This article originally ran on November 12, 2020.
It was the new kid on the block that was given one hot minute to make a good impression.
Then COVID-19 hit and pulled the plug on the party.
Dreams Macao Beach Punta Cana, a newly-unveiled “Unlimited Luxury” resort in the Dominican Republic geared towards families and couples, opened on March 12, only to close its doors shortly after due to mounting coronavirus-related restrictions.
Call it a case of bad timing – the pandemic, by then, was just gaining steam.
But who could have known that a then-unknown virus (OK, we knew a little about COVID-19 by then, but not much) would decimate the travel and tourism industry within a matter of weeks, even days?
“We started off really strong for a new property,” Brian de Jesus, director of sales at Dreams Macao Beach Punta Cana, told PAX on recent tour of the USD$150 million-dollar compound. “The summer months were looking good.”
However: “We didn’t expect it, [the pandemic], would be this bad.”
Sanitize, then soak up the view
PAX is currently in the Dominican Republic, getting a first-hand look at the country’s tourism recovery and how health and safety protocols have changed (or haven’t changed) the vacation experience.
Located about 40 minutes from Punta Cana International Airport, Dreams Macao Beach Punta Cana, like all properties in the AMResorts family, is supported by a new program called CleanComplete Verification – “360-degree,” third-party approach to elevating hygiene and quality. (You can learn all about it here).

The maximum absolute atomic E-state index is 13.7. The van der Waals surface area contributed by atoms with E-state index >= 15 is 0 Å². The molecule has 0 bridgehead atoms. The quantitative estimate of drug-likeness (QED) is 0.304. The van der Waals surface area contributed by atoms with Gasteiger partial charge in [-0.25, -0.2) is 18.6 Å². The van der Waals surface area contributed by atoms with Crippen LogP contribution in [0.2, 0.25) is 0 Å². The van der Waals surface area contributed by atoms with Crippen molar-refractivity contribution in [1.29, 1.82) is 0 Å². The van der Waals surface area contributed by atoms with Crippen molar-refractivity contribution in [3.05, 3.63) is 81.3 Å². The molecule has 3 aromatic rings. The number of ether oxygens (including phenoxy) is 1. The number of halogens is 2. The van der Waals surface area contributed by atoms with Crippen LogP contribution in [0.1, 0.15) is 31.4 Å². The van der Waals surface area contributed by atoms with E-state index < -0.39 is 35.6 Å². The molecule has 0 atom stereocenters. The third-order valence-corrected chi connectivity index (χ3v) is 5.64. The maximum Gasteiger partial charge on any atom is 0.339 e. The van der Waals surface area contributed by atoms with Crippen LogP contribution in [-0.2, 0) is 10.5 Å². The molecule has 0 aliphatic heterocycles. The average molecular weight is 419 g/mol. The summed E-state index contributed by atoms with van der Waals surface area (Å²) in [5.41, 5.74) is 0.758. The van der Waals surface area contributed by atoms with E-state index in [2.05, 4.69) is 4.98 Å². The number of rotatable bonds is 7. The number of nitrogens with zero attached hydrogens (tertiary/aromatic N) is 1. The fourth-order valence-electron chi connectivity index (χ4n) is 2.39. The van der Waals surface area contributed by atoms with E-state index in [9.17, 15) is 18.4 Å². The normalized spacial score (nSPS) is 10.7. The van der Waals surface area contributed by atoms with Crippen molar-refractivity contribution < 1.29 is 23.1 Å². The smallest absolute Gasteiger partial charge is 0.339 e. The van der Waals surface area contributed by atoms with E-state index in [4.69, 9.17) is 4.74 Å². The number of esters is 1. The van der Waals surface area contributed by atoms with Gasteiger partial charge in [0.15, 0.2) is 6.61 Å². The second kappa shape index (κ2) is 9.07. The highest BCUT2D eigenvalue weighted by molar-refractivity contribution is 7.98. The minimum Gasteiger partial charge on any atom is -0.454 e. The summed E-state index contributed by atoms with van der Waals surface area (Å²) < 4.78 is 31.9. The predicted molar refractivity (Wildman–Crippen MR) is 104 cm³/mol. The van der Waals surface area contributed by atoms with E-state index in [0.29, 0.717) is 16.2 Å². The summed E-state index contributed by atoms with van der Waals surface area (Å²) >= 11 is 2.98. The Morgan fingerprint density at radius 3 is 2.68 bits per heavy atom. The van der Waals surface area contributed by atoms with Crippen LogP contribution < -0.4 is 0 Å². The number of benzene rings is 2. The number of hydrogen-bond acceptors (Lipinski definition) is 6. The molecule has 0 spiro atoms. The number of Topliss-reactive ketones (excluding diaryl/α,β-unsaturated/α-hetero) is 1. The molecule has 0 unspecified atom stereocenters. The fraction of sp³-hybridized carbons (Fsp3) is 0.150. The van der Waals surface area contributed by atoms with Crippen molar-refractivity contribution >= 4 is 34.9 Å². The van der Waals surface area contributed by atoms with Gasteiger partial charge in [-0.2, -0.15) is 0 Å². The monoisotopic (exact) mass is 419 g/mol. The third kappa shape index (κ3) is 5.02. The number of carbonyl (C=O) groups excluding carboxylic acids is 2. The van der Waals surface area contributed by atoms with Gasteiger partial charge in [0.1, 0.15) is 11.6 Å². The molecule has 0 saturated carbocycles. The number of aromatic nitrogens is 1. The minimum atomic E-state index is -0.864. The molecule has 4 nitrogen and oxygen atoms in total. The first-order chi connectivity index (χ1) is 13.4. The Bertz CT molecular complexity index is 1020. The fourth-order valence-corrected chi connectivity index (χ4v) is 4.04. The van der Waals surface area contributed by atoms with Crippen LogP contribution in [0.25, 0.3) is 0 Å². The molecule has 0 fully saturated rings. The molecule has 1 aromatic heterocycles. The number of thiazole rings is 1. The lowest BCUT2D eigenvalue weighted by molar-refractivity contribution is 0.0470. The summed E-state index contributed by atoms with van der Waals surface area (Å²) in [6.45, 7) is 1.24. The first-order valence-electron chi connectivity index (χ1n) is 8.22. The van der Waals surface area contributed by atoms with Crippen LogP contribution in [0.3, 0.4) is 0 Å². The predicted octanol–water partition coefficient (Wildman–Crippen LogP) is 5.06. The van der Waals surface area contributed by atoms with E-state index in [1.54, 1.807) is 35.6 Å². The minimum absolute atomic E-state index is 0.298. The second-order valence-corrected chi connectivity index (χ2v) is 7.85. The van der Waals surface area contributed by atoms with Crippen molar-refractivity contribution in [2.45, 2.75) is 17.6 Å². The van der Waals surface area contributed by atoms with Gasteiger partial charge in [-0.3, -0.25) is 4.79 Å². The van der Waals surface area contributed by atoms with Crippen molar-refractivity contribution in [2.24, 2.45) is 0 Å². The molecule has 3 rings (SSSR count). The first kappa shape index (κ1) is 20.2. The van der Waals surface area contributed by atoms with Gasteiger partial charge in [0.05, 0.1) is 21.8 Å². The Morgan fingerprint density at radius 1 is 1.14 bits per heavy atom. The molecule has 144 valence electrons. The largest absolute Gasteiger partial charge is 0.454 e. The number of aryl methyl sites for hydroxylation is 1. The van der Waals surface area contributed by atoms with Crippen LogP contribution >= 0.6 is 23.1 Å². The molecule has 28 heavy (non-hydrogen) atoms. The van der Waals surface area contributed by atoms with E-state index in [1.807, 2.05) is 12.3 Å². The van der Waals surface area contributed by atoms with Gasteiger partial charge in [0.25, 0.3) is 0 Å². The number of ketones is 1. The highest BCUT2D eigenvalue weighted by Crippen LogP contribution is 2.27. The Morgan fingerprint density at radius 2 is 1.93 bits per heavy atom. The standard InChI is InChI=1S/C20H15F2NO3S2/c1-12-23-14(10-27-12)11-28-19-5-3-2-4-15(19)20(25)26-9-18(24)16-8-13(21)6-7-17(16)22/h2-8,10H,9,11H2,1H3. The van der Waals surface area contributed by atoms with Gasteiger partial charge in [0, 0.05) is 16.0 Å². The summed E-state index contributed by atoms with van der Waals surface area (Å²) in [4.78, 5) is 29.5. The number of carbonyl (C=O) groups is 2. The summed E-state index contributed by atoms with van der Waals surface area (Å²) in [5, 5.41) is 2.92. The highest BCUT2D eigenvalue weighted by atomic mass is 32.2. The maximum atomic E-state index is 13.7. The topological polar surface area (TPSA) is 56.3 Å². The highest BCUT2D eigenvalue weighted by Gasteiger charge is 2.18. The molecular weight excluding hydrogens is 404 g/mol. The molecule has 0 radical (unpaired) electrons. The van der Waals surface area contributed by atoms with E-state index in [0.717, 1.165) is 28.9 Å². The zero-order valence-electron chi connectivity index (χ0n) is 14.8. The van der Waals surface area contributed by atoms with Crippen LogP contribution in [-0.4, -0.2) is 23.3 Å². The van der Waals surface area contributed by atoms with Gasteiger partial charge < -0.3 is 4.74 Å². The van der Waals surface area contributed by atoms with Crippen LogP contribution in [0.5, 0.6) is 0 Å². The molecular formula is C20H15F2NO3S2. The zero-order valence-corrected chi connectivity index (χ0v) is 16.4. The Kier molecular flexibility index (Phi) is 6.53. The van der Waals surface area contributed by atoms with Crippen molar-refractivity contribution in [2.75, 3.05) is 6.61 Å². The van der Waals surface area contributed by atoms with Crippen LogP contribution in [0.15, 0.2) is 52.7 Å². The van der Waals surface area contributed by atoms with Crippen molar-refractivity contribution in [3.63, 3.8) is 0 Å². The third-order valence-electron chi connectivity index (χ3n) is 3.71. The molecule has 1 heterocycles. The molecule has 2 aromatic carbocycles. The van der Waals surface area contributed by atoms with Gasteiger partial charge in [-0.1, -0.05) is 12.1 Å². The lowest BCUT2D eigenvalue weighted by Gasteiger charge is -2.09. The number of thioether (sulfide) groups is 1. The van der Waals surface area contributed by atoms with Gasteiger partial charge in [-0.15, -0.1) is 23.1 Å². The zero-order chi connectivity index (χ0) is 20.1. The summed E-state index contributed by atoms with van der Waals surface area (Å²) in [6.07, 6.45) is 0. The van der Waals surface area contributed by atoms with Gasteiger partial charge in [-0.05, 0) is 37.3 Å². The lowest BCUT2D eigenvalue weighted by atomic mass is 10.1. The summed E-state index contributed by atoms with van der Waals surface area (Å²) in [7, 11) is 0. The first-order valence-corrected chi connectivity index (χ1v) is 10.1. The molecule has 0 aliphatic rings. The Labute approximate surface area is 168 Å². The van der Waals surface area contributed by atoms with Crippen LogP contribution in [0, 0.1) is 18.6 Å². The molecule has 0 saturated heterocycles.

In the face of elevated safety rules, all guests must undergo temperature checks and apply alcohol-based sanitizer to their hands upon arrival (this routine also applies to when entering speciality spaces, such as kids clubs and fitness areas).
As we put it last week while reporting from the reopening of Secrets Royal Beach Punta Cana, another AMResorts brand: “Sanitizer is the new welcome cocktail.”
Mask-wearing staff, diligently, extending squirts of clear sanitizing goo is the first thing you’ll see when you pull up to Dreams Macao Beach’s lobby – a modern, open-air foyer with marble floors, wooden shutters and pops of baby blue and pastel pink furniture.
After disinfecting your hands, it’s all about soaking up views of a turquoise-blue ocean in the not-so-far distance. (Yes, you can see water from the lobby).
Playa Macao, the buttery beach that this Dreams sits on, is a desirable stretch in Dominican Republic for its roaring waves, soft sands and cove-like coastline.
Staff touch nothing
During your stay here, you’ll encounter several new cleaning and hygiene protocols. Many of these procedures always existed (but perhaps were not as obvious as before).
Table tops, bar counters, luggage carts, suites (all surfaces that are frequently touched) are subject to rigorous and frequent sanitization.
Staff touch nothing with their bare fingers. They use tongs to pass items, like napkins, in restaurants, for example.
Capacity at venues, too, has been lowered to prevent crowding.
It’s very, very detailed, so much so that The World Travel & Tourism Council (WTTC) knighted this program with its Safe Travel Stamp of Approval.
“We’re very careful about how we do things here,” de Jesus explained, noting how guests – which consist primarily of locals and Americans these days – have lately leaned towards the property’s Preferred Club and swim-up suites because it guarantees exclusive space away from others, making social distancing easier.